I grew up in Michigan listening to folks bragging about how Bob Seeger played their cousin’s prom or how their Uncle got high with the MC5 at the Grande Ballroom. Detroit had the real shit. Detroit put out the concept cars for heavy mental and punk. The Motown sound was everywhere. Detroit bands were full of attitude and adrenaline. Detroit band, like the city itself, were dangerous. Detroit bands scared our parents and gave us contact rebel cred.
Alice Cooper got his start in Los Angeles, but he didn’t really find his degenerate soul until they relocated to Vincent Furnier’s (aka Alice) sprawling industrial hometown. Like some organism living near the thermal vents in the ocean floor, Alice Cooper adapted to his extremophile environment and the America’s original shock rock moral panic stormed up the record charts.
Detroit Stories is Alice looking back at those formative years. Alice called his long time collaborator and producer Bob Ezrin to meet him at Rustbelt Studios in Royal Oak with some of the Grande Ballroom alumni to pay tribute to the old days and bring a bit of that snarl and growl to 2021. The album kicks off with Cooper channeling Mitch Ryder’s take on “Rock and Roll.” Alice gets original Detroit Wheels drummer Johnny Bee and guitarist Steve Hunter to reprise their roles on the tune (with Joe Bonamassa upping the guitar god factor).
Detroit Stories is at it’s best when Cooper is breathing life into the Detroit mythos. Alice recalls his comrades from back in the day on “Detroit 2021.” He name drops Iggy, Ziggy, Suzie Quatro, the MC5 and the riots that set the city on fire. It’s a swaggering ode to the Detroit that we haven’t seen since the early ’70s. “Go Man Go” pays homage to rockabilly daddies and drag strip Saturday nights.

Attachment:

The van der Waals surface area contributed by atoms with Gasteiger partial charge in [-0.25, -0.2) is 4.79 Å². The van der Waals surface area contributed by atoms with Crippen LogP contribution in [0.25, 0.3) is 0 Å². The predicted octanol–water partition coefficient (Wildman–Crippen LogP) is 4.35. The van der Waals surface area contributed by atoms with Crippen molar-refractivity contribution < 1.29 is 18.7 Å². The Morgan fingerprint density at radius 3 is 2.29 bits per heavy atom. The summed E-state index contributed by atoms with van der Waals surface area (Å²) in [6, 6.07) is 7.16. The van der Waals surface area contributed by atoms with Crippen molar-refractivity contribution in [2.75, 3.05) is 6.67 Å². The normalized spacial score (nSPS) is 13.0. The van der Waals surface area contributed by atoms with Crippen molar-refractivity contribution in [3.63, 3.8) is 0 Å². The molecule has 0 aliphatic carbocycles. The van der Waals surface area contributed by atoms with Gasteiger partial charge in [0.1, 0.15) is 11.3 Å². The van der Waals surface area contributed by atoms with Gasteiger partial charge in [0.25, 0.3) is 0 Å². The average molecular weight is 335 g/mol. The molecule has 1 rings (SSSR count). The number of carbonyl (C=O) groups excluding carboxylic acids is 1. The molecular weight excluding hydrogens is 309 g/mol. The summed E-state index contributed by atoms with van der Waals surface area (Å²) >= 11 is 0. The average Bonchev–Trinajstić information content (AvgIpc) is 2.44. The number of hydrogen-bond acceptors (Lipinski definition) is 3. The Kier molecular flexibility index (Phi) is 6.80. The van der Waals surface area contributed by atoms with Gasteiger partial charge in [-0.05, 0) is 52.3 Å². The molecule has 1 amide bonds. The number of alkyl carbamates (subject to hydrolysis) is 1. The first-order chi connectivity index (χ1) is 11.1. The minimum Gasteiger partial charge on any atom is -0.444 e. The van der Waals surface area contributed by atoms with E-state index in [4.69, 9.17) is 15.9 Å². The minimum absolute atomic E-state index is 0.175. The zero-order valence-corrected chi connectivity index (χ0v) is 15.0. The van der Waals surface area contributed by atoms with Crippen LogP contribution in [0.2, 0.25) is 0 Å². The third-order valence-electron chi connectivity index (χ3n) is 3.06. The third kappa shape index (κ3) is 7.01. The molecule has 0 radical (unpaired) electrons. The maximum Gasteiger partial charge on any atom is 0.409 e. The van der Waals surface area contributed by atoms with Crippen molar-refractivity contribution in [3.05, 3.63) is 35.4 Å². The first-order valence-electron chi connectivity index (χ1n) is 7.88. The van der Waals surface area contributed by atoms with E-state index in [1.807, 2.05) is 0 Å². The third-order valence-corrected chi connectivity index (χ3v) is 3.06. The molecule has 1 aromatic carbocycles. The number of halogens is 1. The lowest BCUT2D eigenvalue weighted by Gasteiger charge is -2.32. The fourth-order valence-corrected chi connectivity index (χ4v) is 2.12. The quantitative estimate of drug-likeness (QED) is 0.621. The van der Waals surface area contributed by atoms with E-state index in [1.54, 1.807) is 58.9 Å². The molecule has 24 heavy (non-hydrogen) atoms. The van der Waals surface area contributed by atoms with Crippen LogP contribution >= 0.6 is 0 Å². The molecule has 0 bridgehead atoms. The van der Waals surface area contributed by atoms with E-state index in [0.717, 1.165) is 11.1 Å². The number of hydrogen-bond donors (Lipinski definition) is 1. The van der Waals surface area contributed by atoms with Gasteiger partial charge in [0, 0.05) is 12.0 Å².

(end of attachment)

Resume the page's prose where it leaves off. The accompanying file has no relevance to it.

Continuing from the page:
“$1000 High Heel Shoes” should be a stripper anthem in all the clubs up and down 8 Mile. It’s a sleazy grind with funky horns and soulful sisters doing the shoo wops. Alice sings about how, “She slides in cool and tall, She don’t wear no clothes at all… in a tiny dog collar and $1000 high heel shoes.“ Oh those nights at the Dizzy Duck.
“Don’t Give Up” is well intentioned. Alice starts with a spoken word part, “Yeah, I know you’re struggling right now we all are in different ways. It’s like a new world we don’t even know…. But look, you’ve got seven billion brothers and sisters in the same boat.” I can get behind a song urging people to hang on in hard times. I don’t know. I guess I wasn’t expecting suicide prevention PSA to be tucked into a rock and roll album. (Alice ends the song by giving the National Suicide Prevention Hotline phone number 1-800-273-8255).
There is enough that works on Detroit Stories for me to recommend it. There are some kind of generic rock and roll tunes (“Shut Up and Rock”, “Independence Dave”).
My favorite tune is one penned by Outrageous Cherry – “Our Love Will Change The World” – way back in the 1990’s. The song’s New Wave vibe is at odds with the hard rock strut of the rest of the album, but the words ring true with our pandemic, locked down, changed up world. Alice sings the Cherry’s lines, “Our love will change the world, you may not like it now, but you’ll get used to it somehow.”